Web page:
Fears Over Turkey’s Looming Exit from Istanbul Convention

Erdogan accused of courting “conservative cults” with controversial move.

Fears Over Turkey’s Looming Exit from Istanbul Convention

Erdogan accused of courting “conservative cults” with controversial move.

Friday, 14 May, 2021

A decade after becoming the first signatory to the Council of Europe’s convention preventing violence against women, Turkey is to become the first country to leave it.

In March this year, President Recep Tayyip Erdogan issued a decree withdrawing from the landmark agreement, better known as the Istanbul Convention after the city in which it was signed. The formal exit will come on July 1.

It was a highly symbolic moment when Turkey signed the convention in May 2011, joined by 45 Council of Europe states. The agreement was drawn up in Istanbul to mark Turkey’s presidency of the international human rights body, and it was inspired by the story of a Turkish woman, Nahide Opuz.

A resident of southeastern Diyarbakır, Opuz first petitioned for divorce from her husband Hüseyin in 1996, making some 36 criminal complaints about his violence. Nahide told the police that her husband had subjected her to physical abuse, regular death threats and had tried to kill her several times.

In 2002, Nahide decided to leave the marital home. With the help of her mother Minheta, she packed up and left in a moving van. Hüseyin followed, stopped them en route and killed Minheta.

Convicted of murder, Hüseyin was released from prison in 2008 despite a sentence of over 25 years. Nahide filed a complaint about the Turkish government with the European Court of Human Rights (ECHR) on the grounds that it had failed to protect her. In June 2009, the court decided in her favour, issuing its first-ever fine to Turkey regarding violence against women.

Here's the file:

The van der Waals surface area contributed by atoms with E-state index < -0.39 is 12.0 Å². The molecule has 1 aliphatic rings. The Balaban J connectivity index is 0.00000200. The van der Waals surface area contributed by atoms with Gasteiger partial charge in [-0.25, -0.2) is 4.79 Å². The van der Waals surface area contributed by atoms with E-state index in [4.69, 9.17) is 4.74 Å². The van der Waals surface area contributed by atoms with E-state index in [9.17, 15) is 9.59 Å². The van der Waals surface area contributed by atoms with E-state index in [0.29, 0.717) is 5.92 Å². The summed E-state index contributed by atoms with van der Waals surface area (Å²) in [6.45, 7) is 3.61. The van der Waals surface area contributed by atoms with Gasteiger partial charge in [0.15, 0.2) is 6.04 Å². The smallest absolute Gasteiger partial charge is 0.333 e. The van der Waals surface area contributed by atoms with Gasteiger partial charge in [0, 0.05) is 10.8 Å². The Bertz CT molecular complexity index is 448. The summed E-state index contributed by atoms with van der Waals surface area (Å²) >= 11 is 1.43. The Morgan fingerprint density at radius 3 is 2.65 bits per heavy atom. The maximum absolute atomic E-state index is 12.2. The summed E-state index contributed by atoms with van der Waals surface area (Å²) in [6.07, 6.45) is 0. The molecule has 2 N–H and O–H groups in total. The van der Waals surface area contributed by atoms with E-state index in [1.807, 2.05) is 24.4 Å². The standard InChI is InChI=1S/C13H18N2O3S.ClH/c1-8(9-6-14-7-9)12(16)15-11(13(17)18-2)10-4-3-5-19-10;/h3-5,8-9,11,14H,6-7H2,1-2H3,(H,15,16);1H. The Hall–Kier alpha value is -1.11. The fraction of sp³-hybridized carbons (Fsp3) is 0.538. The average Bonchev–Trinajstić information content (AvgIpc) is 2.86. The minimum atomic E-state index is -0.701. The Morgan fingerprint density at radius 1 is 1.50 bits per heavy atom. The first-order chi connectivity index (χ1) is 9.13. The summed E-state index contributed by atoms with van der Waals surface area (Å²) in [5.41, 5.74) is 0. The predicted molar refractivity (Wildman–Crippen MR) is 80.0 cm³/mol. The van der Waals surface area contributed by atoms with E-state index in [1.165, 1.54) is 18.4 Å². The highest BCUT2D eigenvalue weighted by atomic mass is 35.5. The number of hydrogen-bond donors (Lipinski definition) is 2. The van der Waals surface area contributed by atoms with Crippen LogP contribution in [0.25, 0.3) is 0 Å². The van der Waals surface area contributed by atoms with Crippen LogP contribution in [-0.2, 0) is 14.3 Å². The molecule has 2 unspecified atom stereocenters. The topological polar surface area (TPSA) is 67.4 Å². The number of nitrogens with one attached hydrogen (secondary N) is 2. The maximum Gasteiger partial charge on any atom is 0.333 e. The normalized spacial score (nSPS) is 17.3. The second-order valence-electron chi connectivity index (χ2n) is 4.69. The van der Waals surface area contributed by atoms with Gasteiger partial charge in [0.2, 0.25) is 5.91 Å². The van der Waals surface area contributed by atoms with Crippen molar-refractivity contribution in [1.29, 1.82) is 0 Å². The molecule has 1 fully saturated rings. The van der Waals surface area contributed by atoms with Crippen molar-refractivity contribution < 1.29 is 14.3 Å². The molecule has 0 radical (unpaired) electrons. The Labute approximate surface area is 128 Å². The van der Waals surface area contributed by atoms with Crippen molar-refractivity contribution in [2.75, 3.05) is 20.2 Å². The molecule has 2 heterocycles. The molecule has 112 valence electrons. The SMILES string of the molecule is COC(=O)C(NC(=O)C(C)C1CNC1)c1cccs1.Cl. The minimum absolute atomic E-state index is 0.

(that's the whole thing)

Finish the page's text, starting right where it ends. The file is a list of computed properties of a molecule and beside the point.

The ECHR ruling was also the first to define violence against women as categorically different to other crimes, noting that women suffered specifically on the basis of their sex.. The ruling also noted that violence was a result of gender inequality and that the government should be proactive in protecting women, recommending that all Council of Europe members implemented legislation protecting women, including legal reforms.

This extensive ruling prompted the creation of the Istanbul Convention. Based heavily on the 1979 UN Convention on the Elimination of All Forms of Discrimination Against Women (CEDAW), it became a binding international treaty in August 2014.

According to political scientist Burak Bilgehan Özpek, both the signing of the convention by Turkey and its later withdrawal were due to the internal politics of Erdogan’s Justice and Development Party (AKP). At first, the AKP supported the initiative, Özpek said, because it considered issues of diversity and anti-discrimination to be an asset.

“The AKP cared back then because it served them in their conflict with the state military to promote diversity. They also wanted to appear in coherence with the international political landscape,” he said.

The AKP’s image and agenda has changed drastically during its time in office, however. Özpek said that the party had now switched to polarising rhetoric that aimed to prop up social hierarchies. This does not necessarily have widespread support: according to the Metropoll Research Center, 52.3 per cent of people in Turkey oppose the withdrawal.

However, he continued, “A small group of conservative voters who were in favour [of Turkey’s withdrawal] constitute an important portion of the AKP’s voter base.”

International agreements that expand legal protections make such conservatives feel insecure, Özpek said, adding that the AKP’s political style reinforced the concept of there being winners and losers in society.

“By withdrawing from the convention, the party is trying to emphasise its conservative identity and place itself on the side of people who feel they are losing out from greater gender equality,” he said.

Above all, the decision has pleased religious conservatives. The Islamist Felicity Party (Saadet), to which Erdogan once belonged, has been one of the loudest supporters of withdrawal. Some view the initiative as part of an AKP plan to form an alliance with Saadet in the next election.